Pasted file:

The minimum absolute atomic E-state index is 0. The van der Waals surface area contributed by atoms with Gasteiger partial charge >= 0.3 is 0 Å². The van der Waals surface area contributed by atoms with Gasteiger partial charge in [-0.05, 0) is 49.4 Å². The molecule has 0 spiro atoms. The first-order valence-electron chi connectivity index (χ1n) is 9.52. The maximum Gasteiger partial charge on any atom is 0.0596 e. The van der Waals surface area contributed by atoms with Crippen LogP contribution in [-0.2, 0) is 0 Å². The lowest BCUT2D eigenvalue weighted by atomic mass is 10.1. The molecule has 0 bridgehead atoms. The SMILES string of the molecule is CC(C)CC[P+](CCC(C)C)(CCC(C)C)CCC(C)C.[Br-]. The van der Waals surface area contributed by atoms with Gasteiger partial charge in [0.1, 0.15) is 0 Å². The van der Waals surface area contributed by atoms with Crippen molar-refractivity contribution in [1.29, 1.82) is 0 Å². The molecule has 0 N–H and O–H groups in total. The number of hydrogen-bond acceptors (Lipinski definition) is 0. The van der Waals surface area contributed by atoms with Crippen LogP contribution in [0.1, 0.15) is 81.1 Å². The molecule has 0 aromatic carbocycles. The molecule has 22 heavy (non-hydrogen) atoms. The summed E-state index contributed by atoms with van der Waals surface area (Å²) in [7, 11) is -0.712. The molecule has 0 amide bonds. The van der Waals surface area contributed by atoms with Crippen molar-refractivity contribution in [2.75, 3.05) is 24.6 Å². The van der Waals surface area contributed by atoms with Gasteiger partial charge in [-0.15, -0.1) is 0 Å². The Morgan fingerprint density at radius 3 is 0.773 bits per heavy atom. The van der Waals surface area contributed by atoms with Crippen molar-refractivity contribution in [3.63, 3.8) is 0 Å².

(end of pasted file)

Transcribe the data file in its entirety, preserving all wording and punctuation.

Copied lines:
The minimum absolute atomic E-state index is 0. The van der Waals surface area contributed by atoms with Gasteiger partial charge >= 0.3 is 0 Å². The van der Waals surface area contributed by atoms with Gasteiger partial charge in [-0.05, 0) is 49.4 Å². The molecule has 0 spiro atoms. The first-order valence-electron chi connectivity index (χ1n) is 9.52. The maximum Gasteiger partial charge on any atom is 0.0596 e. The van der Waals surface area contributed by atoms with Crippen LogP contribution in [-0.2, 0) is 0 Å². The lowest BCUT2D eigenvalue weighted by atomic mass is 10.1. The molecule has 0 bridgehead atoms. The SMILES string of the molecule is CC(C)CC[P+](CCC(C)C)(CCC(C)C)CCC(C)C.[Br-]. The van der Waals surface area contributed by atoms with Gasteiger partial charge in [0.1, 0.15) is 0 Å². The van der Waals surface area contributed by atoms with Crippen molar-refractivity contribution in [1.29, 1.82) is 0 Å². The molecule has 0 N–H and O–H groups in total. The number of hydrogen-bond acceptors (Lipinski definition) is 0. The van der Waals surface area contributed by atoms with Crippen LogP contribution in [0.1, 0.15) is 81.1 Å². The molecule has 0 aromatic carbocycles. The molecule has 22 heavy (non-hydrogen) atoms. The summed E-state index contributed by atoms with van der Waals surface area (Å²) in [7, 11) is -0.712. The molecule has 0 amide bonds. The van der Waals surface area contributed by atoms with Crippen molar-refractivity contribution in [2.75, 3.05) is 24.6 Å². The van der Waals surface area contributed by atoms with Gasteiger partial charge in [-0.15, -0.1) is 0 Å². The Morgan fingerprint density at radius 3 is 0.773 bits per heavy atom. The van der Waals surface area contributed by atoms with Crippen molar-refractivity contribution in [3.63, 3.8) is 0 Å².